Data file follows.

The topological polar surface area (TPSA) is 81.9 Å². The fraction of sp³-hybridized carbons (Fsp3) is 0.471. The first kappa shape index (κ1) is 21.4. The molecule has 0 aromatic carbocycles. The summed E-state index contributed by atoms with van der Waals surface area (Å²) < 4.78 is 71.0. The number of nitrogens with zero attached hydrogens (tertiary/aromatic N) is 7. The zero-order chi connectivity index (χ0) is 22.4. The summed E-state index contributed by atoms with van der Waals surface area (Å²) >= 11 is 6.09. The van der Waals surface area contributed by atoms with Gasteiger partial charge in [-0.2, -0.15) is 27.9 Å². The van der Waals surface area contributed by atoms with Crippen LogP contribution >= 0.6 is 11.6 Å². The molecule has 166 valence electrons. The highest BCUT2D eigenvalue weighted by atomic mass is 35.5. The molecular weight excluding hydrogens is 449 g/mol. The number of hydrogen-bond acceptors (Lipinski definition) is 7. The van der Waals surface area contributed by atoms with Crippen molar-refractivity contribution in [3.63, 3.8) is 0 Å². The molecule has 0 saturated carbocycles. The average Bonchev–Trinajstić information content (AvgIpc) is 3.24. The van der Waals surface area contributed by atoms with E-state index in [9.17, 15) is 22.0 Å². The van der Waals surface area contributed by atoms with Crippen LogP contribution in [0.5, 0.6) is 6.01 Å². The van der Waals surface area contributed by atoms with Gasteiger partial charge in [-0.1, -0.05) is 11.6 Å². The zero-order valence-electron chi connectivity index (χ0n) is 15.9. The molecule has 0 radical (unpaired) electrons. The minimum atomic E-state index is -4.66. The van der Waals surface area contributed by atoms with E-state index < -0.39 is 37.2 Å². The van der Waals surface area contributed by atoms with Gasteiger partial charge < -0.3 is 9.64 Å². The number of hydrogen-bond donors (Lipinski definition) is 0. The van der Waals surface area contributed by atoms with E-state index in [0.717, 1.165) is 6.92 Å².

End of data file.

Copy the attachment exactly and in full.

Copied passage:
The topological polar surface area (TPSA) is 81.9 Å². The fraction of sp³-hybridized carbons (Fsp3) is 0.471. The first kappa shape index (κ1) is 21.4. The molecule has 0 aromatic carbocycles. The summed E-state index contributed by atoms with van der Waals surface area (Å²) < 4.78 is 71.0. The number of nitrogens with zero attached hydrogens (tertiary/aromatic N) is 7. The zero-order chi connectivity index (χ0) is 22.4. The summed E-state index contributed by atoms with van der Waals surface area (Å²) >= 11 is 6.09. The van der Waals surface area contributed by atoms with Gasteiger partial charge in [-0.2, -0.15) is 27.9 Å². The van der Waals surface area contributed by atoms with Crippen LogP contribution >= 0.6 is 11.6 Å². The molecule has 166 valence electrons. The highest BCUT2D eigenvalue weighted by atomic mass is 35.5. The molecular weight excluding hydrogens is 449 g/mol. The number of hydrogen-bond acceptors (Lipinski definition) is 7. The van der Waals surface area contributed by atoms with Crippen molar-refractivity contribution in [3.63, 3.8) is 0 Å². The molecule has 0 saturated carbocycles. The average Bonchev–Trinajstić information content (AvgIpc) is 3.24. The van der Waals surface area contributed by atoms with E-state index in [9.17, 15) is 22.0 Å². The van der Waals surface area contributed by atoms with Crippen LogP contribution in [0.5, 0.6) is 6.01 Å². The van der Waals surface area contributed by atoms with Gasteiger partial charge in [-0.1, -0.05) is 11.6 Å². The zero-order valence-electron chi connectivity index (χ0n) is 15.9. The molecule has 0 radical (unpaired) electrons. The minimum atomic E-state index is -4.66. The van der Waals surface area contributed by atoms with E-state index < -0.39 is 37.2 Å². The van der Waals surface area contributed by atoms with Gasteiger partial charge < -0.3 is 9.64 Å². The number of hydrogen-bond donors (Lipinski definition) is 0. The van der Waals surface area contributed by atoms with E-state index in [0.717, 1.165) is 6.92 Å².